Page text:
Greg Bryant wrote:
> On Sun, 14 Jan 1996, Kristine J Butler (Kristine Butler) wrote:
> > It would be interesting to look at the three films by Gilliam as a
> > "trilogy" (Brazil, The Fisher King, 12 Monkeys). Gilliam has definitely
> > developed an oeuvre that is worth examining.
> That is an interesting idea...however, I believe that Gilliam already has
> a trilogy, made up of _Time Bandits_, _Brazil_, and _Baron Munchausen_,
> all grouped together by the shared theme of blending of reality and
> fantasy (the operative definition for fantasy being that the action takes
> place solely within a person's mind). In each film, the characters (and
> audience for that matter) do not know when they are in reality or in a
> fantasy world of their own creation, at least until Gilliam chooses to let
> us all (characters and audience) know.
> Still this blending of reality and fantasy has been a consistent theme in
> most of his films.
> Of course, I may be speaking out of turn, as I have not yet seen _12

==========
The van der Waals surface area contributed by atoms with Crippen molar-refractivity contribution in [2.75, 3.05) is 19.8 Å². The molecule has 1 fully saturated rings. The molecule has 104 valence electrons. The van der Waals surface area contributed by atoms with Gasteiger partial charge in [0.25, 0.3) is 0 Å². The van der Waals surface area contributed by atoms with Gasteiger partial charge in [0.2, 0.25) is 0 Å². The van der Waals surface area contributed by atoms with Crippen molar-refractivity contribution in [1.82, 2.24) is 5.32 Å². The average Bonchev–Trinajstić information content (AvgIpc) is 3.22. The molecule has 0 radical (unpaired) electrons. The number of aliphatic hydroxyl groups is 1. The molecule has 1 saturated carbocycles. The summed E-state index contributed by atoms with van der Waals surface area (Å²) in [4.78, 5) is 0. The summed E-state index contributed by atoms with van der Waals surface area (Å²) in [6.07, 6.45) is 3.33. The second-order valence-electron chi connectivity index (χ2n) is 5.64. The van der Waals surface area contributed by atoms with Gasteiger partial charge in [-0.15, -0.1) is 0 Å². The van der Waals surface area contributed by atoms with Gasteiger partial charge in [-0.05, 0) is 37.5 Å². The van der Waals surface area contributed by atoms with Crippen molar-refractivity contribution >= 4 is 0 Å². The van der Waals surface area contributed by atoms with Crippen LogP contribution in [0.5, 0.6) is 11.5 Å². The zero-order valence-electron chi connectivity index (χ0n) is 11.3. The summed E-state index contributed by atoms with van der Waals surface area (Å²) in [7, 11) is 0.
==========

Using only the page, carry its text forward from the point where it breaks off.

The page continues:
> Monkeys_, and I have been avoiding spoilers. One thing more to note, is
> that with Bandits, Brazil, and Baron, Gilliam took more of a role as
> creator/director/autuer, while with Fisher King and 12 he was a hired
> director working from someone elses script (which still doesn't preclude
> Gilliam from imposing his own distinctive stamp on each).
> By the way, hello to all. I'm a new member of this list, and I have
> enjoyed reading all of your posts for the past several weeks. I am a
> reference librarian at a public library in Southwest Ohio, and a film
> aficionado. Personal interests include American, foreign language,
> and documentary films. As you might guess, many of my library customers
> ask me for recommendations of what to watch.
> * Greg Bryant *
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